Alexander Grischuk admitted this was unexepcted, though he could not argue with his opponent's decision. "I did not expect such a quick draw. The position was very equal and a bit boring. I know this line in the game of Kramnik and Giri which is a draw. Kramnik tried to play for win but got a worse position, so to avoid this, I think White has to make a draw."

Yu Yangyi said that he was surprised by the move 10. ...Nc6. He chose a line to avoid Alexander’s preparation but didn't find it ideal and then decided to simplify to get a draw.

Rest day

After the relatively quiet first two games, there came a rest day in the schedule. If the match were to be tied after four games, there would have followed a playoff with two rapid games (25+10), after which, if still equal, the rules called for two blitz games (5+3), to finally reach an Armageddon game to decide the winner.

In the morning of July 22, Grischuk (above) and Yu (below) had a simul with 20 local chess kids each

Game three

Game three saw the end of the quiet draws, and Alexander Grischuk drew first blood by defeating Yu Yangyi to take the lead.

The game saw another Petroff that lasted 56 moves and Yu Yangyi lost in the rook endgame after hours of hard defense

Alexander Grischuk's scoresheet

After the game, Grischuk shared his impressions on his win. "I got a slight advantage in the opening. I think from the opening to the endgame the position was quite unpleasant for him, I feel it’s very hard to defend for many hours. And at one moment, he made a big mistake and after that the position became really bad for him to save. At move 25, he should have to play Rb6 instead of Kf8 and then I have to exchange my active rook, because if I take a7, he has Rc6, and I can’t save two pawns."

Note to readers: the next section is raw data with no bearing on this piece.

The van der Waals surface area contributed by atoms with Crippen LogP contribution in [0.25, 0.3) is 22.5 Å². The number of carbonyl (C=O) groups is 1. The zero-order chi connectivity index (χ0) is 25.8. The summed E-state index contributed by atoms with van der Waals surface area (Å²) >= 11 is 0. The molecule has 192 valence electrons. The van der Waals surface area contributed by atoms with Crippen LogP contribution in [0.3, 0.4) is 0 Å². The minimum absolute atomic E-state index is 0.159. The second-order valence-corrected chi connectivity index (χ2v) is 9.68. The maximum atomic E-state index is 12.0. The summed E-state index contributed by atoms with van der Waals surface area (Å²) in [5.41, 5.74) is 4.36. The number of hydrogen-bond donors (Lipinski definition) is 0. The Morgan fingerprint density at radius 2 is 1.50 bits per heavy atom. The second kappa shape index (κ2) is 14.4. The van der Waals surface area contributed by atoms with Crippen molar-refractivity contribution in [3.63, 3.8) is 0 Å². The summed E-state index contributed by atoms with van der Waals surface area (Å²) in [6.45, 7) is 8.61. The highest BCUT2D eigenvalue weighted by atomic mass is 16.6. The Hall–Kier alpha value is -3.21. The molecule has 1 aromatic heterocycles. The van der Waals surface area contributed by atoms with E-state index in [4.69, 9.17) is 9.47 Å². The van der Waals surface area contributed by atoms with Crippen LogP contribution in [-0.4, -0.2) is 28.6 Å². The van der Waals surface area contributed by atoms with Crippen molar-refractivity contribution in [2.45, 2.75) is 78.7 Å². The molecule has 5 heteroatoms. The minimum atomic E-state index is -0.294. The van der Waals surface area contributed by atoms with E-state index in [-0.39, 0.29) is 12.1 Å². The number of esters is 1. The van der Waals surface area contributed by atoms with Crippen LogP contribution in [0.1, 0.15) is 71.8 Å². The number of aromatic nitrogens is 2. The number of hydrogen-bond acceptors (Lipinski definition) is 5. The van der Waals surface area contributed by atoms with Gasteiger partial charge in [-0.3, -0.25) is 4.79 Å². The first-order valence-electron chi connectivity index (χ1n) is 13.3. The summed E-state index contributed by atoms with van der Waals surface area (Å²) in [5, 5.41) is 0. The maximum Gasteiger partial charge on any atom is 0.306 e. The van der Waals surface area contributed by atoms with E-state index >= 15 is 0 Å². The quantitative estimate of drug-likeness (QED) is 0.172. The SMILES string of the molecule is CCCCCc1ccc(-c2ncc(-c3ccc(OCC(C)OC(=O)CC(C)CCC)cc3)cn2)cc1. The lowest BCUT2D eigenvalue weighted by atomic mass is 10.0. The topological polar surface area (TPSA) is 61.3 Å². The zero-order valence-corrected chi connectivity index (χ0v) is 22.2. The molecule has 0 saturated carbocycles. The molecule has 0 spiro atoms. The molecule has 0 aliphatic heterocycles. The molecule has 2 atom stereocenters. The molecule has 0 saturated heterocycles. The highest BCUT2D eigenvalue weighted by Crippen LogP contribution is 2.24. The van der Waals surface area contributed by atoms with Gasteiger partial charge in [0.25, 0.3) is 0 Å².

Alexander Grischuk - Yu Yangyi (Game three)

[Event "Jiayuguan-2017 CHN-RUS Summit"] [Site "Jiayuguan"] [Date "2017.07.23"] [Round "3"] [White "Grischuk, Alexander"] [Black "Yu, Yangyi"] [Result "1-0"] [ECO "C42"] [WhiteElo "2761"] [BlackElo "2753"] [Annotator "A. Silver"] [PlyCount "111"] [EventDate "2017.??.??"] 1. e4 e5 2. Nf3 Nf6 3. Nxe5 d6 4. Nf3 Nxe4 5. Nc3 Nxc3 6. dxc3 Be7 7. Be3 Nc6 8. Qd2 Be6 9. O-O-O Qd7 10. h4 h6 ({Not} 10... Bxa2 $2 11. b3 $18) 11. c4 Bf6 12. Nd4 $146 (12. Qd3 Ne5 13. Qb3 Nxf3 14. gxf3 Qc6 15. Rg1 a5 16. Bd4 O-O-O { 1/2-1/2 (42) Lopez Martinez,J (2557)-Granero Roca,A (2393) La Roda 2009}) 12... Nxd4 13. Bxd4 Qe7 14. Qf4 Bxd4 15. Qxd4 Qf6 16. Qxf6 gxf6 17. g3 O-O 18. Bg2 Bxc4 19. Bxb7 Rab8 20. Bd5 Bxd5 21. Rxd5 $16 Rfe8 22. Ra5 Rb7 23. b3 Re5 24. Ra6 Re2 25. Rf1 {[#] This was the turning point according to Grischuk.} Kf8 $2 {Though the engines also see this as a mistake, they are unable to realize that it is as catastrophic as Grischuk explained. This is most likely a horizon effect (inability to see far enough) on their part, than exaggeration on the Russian's.} (25... Rb6 $1) 26. Kd1 Re5 27. Re1 Ke7 28. Kd2 Ke6 29. Re3 f5 30. c4 c5 (30... Rxe3 $16 {was worth a try.} 31. Kxe3 Ke5) 31. Rd3 $18 Rd7 { [#]} 32. f4 $1 Re4 33. Rd5 Ke7 34. Rxf5 Rd4+ 35. Ke2 Kf8 36. Kf3 Kg7 37. Kg4 Rd2 38. Rd5 Rg2 39. Rd3 Re2 40. Kf3 Rde7 41. h5 Rh2 42. Kg4 Rd7 43. Raxd6 Rxd6 44. Rxd6 Rxa2 45. f5 f6 46. Rc6 Rb2 47. Rxc5 Rxb3 48. Rc7+ Kf8 49. Rxa7 Rc3 50. Rc7 Ke8 51. Kf4 Kd8 52. Rc6 Ke7 53. g4 Rc1 54. Ke3 Rg1 55. Re6+ Kd7 56. Kf3 1-0

A World champion's guide to the Petroff

The great popularity of the Petroff Defence at the highest level has attracted general attention as strong players employ this opening with great success and with both colours. Unfortunately, the opinion of the Petroff as a sterile drawish opening seems to be firmly implanted in many minds. The author tries to dispel these myths and examines the most popular lines and provides a large number of ideas that will enable you to play Petroff successfully, with either colour.